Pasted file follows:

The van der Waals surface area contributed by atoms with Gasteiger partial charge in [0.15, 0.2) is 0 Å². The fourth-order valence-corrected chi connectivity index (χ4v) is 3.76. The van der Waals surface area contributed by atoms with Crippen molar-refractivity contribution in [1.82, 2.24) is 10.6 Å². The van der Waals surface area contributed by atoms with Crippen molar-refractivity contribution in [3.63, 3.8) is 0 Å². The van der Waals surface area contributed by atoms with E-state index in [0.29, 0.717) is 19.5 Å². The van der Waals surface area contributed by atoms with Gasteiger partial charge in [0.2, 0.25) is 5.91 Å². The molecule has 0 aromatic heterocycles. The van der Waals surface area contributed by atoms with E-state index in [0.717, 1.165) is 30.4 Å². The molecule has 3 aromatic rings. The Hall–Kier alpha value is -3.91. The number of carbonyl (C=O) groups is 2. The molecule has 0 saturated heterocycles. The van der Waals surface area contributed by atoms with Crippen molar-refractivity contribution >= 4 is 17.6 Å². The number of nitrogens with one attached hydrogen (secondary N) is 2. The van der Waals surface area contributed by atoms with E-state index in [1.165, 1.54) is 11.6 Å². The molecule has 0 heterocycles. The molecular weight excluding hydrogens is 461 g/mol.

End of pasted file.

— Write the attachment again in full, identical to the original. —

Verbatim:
The van der Waals surface area contributed by atoms with Gasteiger partial charge in [0.15, 0.2) is 0 Å². The fourth-order valence-corrected chi connectivity index (χ4v) is 3.76. The van der Waals surface area contributed by atoms with Crippen molar-refractivity contribution in [1.82, 2.24) is 10.6 Å². The van der Waals surface area contributed by atoms with Crippen molar-refractivity contribution in [3.63, 3.8) is 0 Å². The van der Waals surface area contributed by atoms with E-state index in [0.29, 0.717) is 19.5 Å². The van der Waals surface area contributed by atoms with Gasteiger partial charge in [0.2, 0.25) is 5.91 Å². The molecule has 0 aromatic heterocycles. The van der Waals surface area contributed by atoms with E-state index in [0.717, 1.165) is 30.4 Å². The molecule has 3 aromatic rings. The Hall–Kier alpha value is -3.91. The number of carbonyl (C=O) groups is 2. The molecule has 0 saturated heterocycles. The van der Waals surface area contributed by atoms with Crippen molar-refractivity contribution >= 4 is 17.6 Å². The number of nitrogens with one attached hydrogen (secondary N) is 2. The van der Waals surface area contributed by atoms with E-state index in [1.165, 1.54) is 11.6 Å². The molecule has 0 heterocycles. The molecular weight excluding hydrogens is 461 g/mol.